With Australia’s terror alert currently on “high” (but with no “specific” threat) you might think that Australia’s airports would adopt a US-style heavy checking regime. So far, though, that doesn’t seem to have happened.
Baggage picture from Shutterstock
With a trip to the US from Sydney this week, I was curious to see whether or not that heightened alert had made any changes to passenger experience when travelling through immigration and customs, and how it reflected the experiences you have in the United States, where airport screening is a quite involved process. (Quick disclaimer: I travelled to the US as a guest of HTC.)
This is obviously just anecdotal, not long-term data. Just throwing that out there early on.
In any case, changes in our terror alert level don’t seem to have changed a single thing at Sydney’s International airport.
Scanning and checking was much as it has been over any given trip I’ve taken, with the only notable difference being that this was the first time that I’ve had a tablet spotted during an x-ray scan and mistaken for a laptop, although I’m fairly sure that was because it was sitting in a keyboard case.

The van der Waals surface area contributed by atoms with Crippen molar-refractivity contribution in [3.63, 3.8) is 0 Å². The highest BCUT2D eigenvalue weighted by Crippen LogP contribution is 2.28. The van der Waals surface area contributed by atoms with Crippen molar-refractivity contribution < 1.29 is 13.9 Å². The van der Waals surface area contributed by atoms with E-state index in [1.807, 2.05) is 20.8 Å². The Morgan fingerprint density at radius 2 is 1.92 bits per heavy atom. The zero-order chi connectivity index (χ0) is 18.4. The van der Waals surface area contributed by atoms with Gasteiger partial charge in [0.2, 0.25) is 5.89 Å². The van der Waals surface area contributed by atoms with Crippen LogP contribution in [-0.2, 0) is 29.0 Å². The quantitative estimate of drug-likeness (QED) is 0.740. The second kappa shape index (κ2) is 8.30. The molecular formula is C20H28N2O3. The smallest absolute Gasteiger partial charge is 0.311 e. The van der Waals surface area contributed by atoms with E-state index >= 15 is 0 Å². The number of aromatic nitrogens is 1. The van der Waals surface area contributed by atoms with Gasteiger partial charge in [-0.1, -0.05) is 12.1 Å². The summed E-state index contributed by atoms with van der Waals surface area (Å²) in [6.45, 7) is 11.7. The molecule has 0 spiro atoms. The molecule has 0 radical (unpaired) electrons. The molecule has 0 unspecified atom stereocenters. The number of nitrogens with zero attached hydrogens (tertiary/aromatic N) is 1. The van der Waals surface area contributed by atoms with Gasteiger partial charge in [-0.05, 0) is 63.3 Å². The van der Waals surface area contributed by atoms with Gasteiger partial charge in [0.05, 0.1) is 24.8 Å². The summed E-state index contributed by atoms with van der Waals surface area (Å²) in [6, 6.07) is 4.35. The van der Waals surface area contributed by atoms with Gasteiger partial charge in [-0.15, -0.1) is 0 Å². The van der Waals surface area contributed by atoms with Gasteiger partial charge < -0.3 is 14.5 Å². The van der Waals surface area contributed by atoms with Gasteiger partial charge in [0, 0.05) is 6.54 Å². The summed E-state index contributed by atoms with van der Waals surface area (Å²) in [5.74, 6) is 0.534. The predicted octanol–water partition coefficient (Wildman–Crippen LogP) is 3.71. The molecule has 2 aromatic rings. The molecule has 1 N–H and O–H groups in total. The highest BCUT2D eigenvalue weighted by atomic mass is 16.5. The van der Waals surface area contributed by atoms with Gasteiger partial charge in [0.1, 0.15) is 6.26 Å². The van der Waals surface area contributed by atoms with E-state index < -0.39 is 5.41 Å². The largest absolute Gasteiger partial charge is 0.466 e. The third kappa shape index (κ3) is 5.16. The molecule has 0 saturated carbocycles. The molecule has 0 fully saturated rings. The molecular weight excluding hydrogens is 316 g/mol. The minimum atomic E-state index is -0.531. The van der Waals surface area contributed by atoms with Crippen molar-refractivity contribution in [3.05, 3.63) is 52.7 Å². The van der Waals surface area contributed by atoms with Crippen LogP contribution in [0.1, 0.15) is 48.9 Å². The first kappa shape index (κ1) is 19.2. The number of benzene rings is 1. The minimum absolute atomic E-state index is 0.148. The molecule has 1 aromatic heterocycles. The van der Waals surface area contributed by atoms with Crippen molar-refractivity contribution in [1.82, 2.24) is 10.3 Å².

Otherwise, however, while it still pays to allow time to pass through customs and immigration, because queue lengths can vary, as can the needs of people ahead in that queue, there’s no obvious signs of any additional measures being implemented.
Comparatively, travelling into the US is still a much more measured experience, with the expected shoe removal, extraction of all laptops and tablets (as specified to me by a US Homeland Security operative) from bags, and full body scans.
The effectiveness of airport screening is still a highly contentious topic, but in terms of ease of travel, Australians and travellers moving through our airports still do have it good in comparative terms.